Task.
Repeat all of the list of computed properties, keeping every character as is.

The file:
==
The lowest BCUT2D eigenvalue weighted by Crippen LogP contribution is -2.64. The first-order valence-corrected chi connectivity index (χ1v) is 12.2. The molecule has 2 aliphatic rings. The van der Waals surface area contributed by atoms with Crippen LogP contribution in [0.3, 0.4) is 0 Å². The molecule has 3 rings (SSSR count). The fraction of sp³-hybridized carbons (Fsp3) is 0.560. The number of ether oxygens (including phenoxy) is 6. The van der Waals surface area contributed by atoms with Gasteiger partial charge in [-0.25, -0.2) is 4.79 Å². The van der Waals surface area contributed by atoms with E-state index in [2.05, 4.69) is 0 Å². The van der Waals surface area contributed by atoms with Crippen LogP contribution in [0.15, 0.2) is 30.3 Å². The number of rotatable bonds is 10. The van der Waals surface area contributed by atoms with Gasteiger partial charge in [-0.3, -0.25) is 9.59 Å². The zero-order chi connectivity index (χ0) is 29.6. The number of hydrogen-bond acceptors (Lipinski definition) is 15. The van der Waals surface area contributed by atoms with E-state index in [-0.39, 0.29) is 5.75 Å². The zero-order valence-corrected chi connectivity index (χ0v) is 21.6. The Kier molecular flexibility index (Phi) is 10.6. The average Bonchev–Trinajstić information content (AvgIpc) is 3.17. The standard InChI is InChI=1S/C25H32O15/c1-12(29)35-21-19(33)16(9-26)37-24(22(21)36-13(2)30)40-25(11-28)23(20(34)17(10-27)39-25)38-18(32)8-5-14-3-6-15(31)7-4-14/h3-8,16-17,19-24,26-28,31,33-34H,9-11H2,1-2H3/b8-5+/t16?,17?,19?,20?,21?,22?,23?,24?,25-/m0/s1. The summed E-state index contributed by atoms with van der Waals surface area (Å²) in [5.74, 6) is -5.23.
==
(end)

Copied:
The lowest BCUT2D eigenvalue weighted by Crippen LogP contribution is -2.64. The first-order valence-corrected chi connectivity index (χ1v) is 12.2. The molecule has 2 aliphatic rings. The van der Waals surface area contributed by atoms with Crippen LogP contribution in [0.3, 0.4) is 0 Å². The molecule has 3 rings (SSSR count). The fraction of sp³-hybridized carbons (Fsp3) is 0.560. The number of ether oxygens (including phenoxy) is 6. The van der Waals surface area contributed by atoms with Gasteiger partial charge in [-0.25, -0.2) is 4.79 Å². The van der Waals surface area contributed by atoms with E-state index in [2.05, 4.69) is 0 Å². The van der Waals surface area contributed by atoms with Crippen LogP contribution in [0.15, 0.2) is 30.3 Å². The number of rotatable bonds is 10. The van der Waals surface area contributed by atoms with Gasteiger partial charge in [-0.3, -0.25) is 9.59 Å². The zero-order chi connectivity index (χ0) is 29.6. The number of hydrogen-bond acceptors (Lipinski definition) is 15. The van der Waals surface area contributed by atoms with E-state index in [-0.39, 0.29) is 5.75 Å². The zero-order valence-corrected chi connectivity index (χ0v) is 21.6. The Kier molecular flexibility index (Phi) is 10.6. The average Bonchev–Trinajstić information content (AvgIpc) is 3.17. The standard InChI is InChI=1S/C25H32O15/c1-12(29)35-21-19(33)16(9-26)37-24(22(21)36-13(2)30)40-25(11-28)23(20(34)17(10-27)39-25)38-18(32)8-5-14-3-6-15(31)7-4-14/h3-8,16-17,19-24,26-28,31,33-34H,9-11H2,1-2H3/b8-5+/t16?,17?,19?,20?,21?,22?,23?,24?,25-/m0/s1. The summed E-state index contributed by atoms with van der Waals surface area (Å²) in [5.74, 6) is -5.23.